Macrophage depletion following liposomal-encapsulated clodronate (LIP-CLOD) injection enhances megakaryocytopoietic and thrombopoietic activities in mice.
Rooijen, N. van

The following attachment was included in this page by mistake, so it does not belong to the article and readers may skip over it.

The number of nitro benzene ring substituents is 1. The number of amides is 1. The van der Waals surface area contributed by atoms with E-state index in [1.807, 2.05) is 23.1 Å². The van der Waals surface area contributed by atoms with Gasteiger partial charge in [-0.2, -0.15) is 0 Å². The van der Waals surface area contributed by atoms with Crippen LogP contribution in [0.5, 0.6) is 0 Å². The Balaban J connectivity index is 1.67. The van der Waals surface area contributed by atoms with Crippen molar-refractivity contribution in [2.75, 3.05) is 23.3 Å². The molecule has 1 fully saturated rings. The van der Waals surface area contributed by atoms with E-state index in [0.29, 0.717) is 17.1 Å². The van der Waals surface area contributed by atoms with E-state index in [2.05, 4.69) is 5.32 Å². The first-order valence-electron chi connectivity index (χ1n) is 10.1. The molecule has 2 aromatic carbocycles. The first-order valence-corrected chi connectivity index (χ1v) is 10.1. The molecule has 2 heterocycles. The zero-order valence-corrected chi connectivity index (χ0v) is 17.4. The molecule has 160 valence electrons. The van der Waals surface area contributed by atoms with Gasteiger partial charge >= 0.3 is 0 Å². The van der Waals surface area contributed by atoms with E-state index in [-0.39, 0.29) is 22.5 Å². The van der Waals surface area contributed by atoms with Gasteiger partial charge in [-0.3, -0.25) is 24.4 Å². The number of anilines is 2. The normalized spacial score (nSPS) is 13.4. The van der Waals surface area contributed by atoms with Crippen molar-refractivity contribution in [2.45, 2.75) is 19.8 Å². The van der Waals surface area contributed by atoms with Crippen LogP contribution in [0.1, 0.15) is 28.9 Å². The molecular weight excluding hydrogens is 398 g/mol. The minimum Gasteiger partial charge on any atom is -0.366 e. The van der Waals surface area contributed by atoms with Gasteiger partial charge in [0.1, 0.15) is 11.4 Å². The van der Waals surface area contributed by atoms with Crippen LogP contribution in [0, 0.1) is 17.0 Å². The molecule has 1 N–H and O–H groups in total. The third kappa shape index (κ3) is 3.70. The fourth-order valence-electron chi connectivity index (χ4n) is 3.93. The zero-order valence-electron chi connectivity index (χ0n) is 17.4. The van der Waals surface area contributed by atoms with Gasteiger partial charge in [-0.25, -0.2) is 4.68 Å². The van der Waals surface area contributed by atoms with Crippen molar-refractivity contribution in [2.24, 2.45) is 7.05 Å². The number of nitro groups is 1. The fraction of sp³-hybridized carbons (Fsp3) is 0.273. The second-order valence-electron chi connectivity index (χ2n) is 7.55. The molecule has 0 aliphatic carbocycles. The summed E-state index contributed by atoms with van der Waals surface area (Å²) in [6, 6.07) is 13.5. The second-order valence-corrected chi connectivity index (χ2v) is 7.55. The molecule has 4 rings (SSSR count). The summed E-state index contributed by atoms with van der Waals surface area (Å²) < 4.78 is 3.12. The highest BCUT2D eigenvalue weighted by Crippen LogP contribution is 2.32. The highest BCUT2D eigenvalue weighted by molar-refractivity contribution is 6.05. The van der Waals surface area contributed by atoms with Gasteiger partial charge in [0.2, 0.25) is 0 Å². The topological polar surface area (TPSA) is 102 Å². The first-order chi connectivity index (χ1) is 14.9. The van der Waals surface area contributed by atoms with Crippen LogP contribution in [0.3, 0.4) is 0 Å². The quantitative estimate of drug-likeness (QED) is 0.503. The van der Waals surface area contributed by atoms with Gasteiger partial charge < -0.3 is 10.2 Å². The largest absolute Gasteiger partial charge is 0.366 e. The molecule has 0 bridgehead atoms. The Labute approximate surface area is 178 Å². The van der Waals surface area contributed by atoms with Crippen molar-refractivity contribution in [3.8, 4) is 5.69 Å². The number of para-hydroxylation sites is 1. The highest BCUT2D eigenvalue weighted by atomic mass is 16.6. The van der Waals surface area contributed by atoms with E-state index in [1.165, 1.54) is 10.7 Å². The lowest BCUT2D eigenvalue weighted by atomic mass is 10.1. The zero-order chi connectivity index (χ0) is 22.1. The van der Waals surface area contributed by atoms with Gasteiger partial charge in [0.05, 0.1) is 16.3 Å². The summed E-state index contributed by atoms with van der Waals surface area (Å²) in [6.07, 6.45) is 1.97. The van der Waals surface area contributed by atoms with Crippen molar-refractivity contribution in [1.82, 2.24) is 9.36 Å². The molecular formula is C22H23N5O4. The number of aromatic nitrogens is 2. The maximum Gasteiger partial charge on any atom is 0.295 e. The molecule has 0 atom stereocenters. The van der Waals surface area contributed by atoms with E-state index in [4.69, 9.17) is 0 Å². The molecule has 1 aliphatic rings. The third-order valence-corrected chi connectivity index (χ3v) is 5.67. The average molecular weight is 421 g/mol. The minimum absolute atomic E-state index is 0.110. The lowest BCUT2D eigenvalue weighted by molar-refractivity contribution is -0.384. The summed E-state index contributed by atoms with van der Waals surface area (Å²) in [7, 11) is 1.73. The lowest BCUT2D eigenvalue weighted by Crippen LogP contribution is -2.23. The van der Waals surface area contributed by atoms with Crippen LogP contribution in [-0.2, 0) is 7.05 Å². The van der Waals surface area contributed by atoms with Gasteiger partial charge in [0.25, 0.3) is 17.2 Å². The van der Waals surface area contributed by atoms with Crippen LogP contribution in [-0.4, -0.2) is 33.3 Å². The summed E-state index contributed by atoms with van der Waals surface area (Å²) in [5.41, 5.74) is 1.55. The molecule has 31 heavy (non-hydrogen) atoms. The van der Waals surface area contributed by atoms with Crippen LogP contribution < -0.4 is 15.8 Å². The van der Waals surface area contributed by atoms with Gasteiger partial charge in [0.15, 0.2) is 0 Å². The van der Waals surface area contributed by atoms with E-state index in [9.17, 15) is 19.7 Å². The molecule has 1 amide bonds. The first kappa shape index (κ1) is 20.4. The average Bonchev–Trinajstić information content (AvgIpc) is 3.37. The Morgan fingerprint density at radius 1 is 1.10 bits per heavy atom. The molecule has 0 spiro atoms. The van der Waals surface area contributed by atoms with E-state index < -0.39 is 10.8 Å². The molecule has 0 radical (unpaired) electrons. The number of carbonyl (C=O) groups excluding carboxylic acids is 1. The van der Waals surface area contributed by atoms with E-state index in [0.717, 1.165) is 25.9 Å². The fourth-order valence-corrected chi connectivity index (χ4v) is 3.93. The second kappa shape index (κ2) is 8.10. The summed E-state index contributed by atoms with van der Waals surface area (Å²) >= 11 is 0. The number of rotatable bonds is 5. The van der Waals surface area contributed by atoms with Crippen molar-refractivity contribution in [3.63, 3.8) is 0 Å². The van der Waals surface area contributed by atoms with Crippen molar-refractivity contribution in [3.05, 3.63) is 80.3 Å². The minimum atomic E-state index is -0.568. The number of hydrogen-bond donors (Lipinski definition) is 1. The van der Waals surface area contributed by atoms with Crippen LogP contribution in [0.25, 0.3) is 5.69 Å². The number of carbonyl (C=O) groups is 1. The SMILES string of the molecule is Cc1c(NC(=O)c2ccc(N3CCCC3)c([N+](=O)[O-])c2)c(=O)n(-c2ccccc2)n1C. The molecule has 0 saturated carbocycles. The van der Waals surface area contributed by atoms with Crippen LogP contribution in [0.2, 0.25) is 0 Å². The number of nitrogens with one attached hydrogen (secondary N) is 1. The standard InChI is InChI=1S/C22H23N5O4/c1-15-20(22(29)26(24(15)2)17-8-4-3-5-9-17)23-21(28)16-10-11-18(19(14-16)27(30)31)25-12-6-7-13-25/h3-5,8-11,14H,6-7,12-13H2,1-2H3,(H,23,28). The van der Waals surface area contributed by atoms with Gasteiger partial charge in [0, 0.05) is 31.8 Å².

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Megakaryocytopoiesis is the cellular process by which stem cells progress through commitment, proliferation and differentiation, leading to the production of platelets. In the mouse, this process is accomplished within the bone marrow (BM) and spleen microenvironment and is carried out by regulatory molecules and accessory cells, including macrophages, fibroblasts and endothelial-like cells. Previously, we demonstrated that specific macrophage depletion, using liposomal-encapsulated clodronate (LIP-CLOD), induced a rapid recovery of the platelet count in a mouse model of immune thrombocytopenia. We now show that LIP-CLOD treatment also provoked enhancement of both megakaryocytopoiesis and thrombocytopoiesis. In fact, a dose-dependent increase in the number of BM and spleen megakaryocytes was detected after treatment and this pattern correlated inversely to the macrophage count detected in these organs. Furthermore, the mice treated with the higher dose of LIP-CLOD showed signs of enhanced thrombopoiesis as they had an increased frequency of reticulated platelets and an improvement in the total platelet count 2 d later. In addition, the in vitro cytokine-induced megakaryocytopoiesis in BM and spleen cell cultures was significantly augmented in the presence of LIP-CLOD. Taken together, these results suggest that BM and spleen microenvironmental macrophages could be involved in the regulation of megakaryocyte and platelet production.